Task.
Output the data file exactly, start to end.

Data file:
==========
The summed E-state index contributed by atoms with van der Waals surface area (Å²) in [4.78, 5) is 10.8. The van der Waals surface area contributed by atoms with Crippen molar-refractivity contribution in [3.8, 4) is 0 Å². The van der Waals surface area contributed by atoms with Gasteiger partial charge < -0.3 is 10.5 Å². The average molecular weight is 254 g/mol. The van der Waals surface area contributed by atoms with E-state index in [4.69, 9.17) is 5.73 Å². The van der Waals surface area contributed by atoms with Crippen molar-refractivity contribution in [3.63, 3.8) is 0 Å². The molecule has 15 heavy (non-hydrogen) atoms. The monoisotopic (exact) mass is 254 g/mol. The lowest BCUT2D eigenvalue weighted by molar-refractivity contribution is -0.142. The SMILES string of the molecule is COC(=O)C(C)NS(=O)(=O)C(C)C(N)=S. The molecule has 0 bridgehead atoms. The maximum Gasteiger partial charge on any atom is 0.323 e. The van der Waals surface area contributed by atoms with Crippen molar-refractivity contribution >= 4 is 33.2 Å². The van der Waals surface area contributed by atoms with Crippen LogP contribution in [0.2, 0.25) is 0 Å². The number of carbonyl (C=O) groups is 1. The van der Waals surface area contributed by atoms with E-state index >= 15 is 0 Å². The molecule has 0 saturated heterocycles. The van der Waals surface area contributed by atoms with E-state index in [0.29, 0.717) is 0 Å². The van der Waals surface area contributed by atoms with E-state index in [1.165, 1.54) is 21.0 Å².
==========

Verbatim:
The summed E-state index contributed by atoms with van der Waals surface area (Å²) in [4.78, 5) is 10.8. The van der Waals surface area contributed by atoms with Crippen molar-refractivity contribution in [3.8, 4) is 0 Å². The van der Waals surface area contributed by atoms with Gasteiger partial charge < -0.3 is 10.5 Å². The average molecular weight is 254 g/mol. The van der Waals surface area contributed by atoms with E-state index in [4.69, 9.17) is 5.73 Å². The van der Waals surface area contributed by atoms with Crippen molar-refractivity contribution in [3.63, 3.8) is 0 Å². The molecule has 15 heavy (non-hydrogen) atoms. The monoisotopic (exact) mass is 254 g/mol. The lowest BCUT2D eigenvalue weighted by molar-refractivity contribution is -0.142. The SMILES string of the molecule is COC(=O)C(C)NS(=O)(=O)C(C)C(N)=S. The molecule has 0 bridgehead atoms. The maximum Gasteiger partial charge on any atom is 0.323 e. The van der Waals surface area contributed by atoms with Crippen molar-refractivity contribution >= 4 is 33.2 Å². The van der Waals surface area contributed by atoms with Crippen LogP contribution in [0.2, 0.25) is 0 Å². The number of carbonyl (C=O) groups is 1. The van der Waals surface area contributed by atoms with E-state index >= 15 is 0 Å². The molecule has 0 saturated heterocycles. The van der Waals surface area contributed by atoms with E-state index in [0.29, 0.717) is 0 Å². The van der Waals surface area contributed by atoms with E-state index in [1.165, 1.54) is 21.0 Å².